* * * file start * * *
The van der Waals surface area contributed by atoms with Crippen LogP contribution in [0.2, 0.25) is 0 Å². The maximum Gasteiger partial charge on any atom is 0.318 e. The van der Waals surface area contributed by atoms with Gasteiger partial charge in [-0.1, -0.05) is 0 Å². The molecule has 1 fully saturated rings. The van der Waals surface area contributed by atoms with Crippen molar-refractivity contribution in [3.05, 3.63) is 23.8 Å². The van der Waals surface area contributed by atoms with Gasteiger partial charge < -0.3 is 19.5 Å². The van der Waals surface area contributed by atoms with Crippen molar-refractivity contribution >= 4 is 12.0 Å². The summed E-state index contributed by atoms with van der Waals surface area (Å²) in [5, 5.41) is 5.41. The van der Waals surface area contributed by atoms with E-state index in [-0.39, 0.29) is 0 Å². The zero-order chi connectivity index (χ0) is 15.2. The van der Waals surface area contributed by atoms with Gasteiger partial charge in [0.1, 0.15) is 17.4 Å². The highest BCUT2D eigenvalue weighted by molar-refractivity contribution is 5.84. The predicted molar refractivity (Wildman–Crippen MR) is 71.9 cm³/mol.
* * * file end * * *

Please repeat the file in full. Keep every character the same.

The van der Waals surface area contributed by atoms with Crippen LogP contribution in [0.2, 0.25) is 0 Å². The maximum Gasteiger partial charge on any atom is 0.318 e. The van der Waals surface area contributed by atoms with Gasteiger partial charge in [-0.1, -0.05) is 0 Å². The molecule has 1 fully saturated rings. The van der Waals surface area contributed by atoms with Crippen molar-refractivity contribution in [3.05, 3.63) is 23.8 Å². The van der Waals surface area contributed by atoms with Gasteiger partial charge < -0.3 is 19.5 Å². The van der Waals surface area contributed by atoms with Crippen molar-refractivity contribution >= 4 is 12.0 Å². The summed E-state index contributed by atoms with van der Waals surface area (Å²) in [5, 5.41) is 5.41. The van der Waals surface area contributed by atoms with E-state index in [-0.39, 0.29) is 0 Å². The zero-order chi connectivity index (χ0) is 15.2. The van der Waals surface area contributed by atoms with Gasteiger partial charge in [0.1, 0.15) is 17.4 Å². The highest BCUT2D eigenvalue weighted by molar-refractivity contribution is 5.84. The predicted molar refractivity (Wildman–Crippen MR) is 71.9 cm³/mol.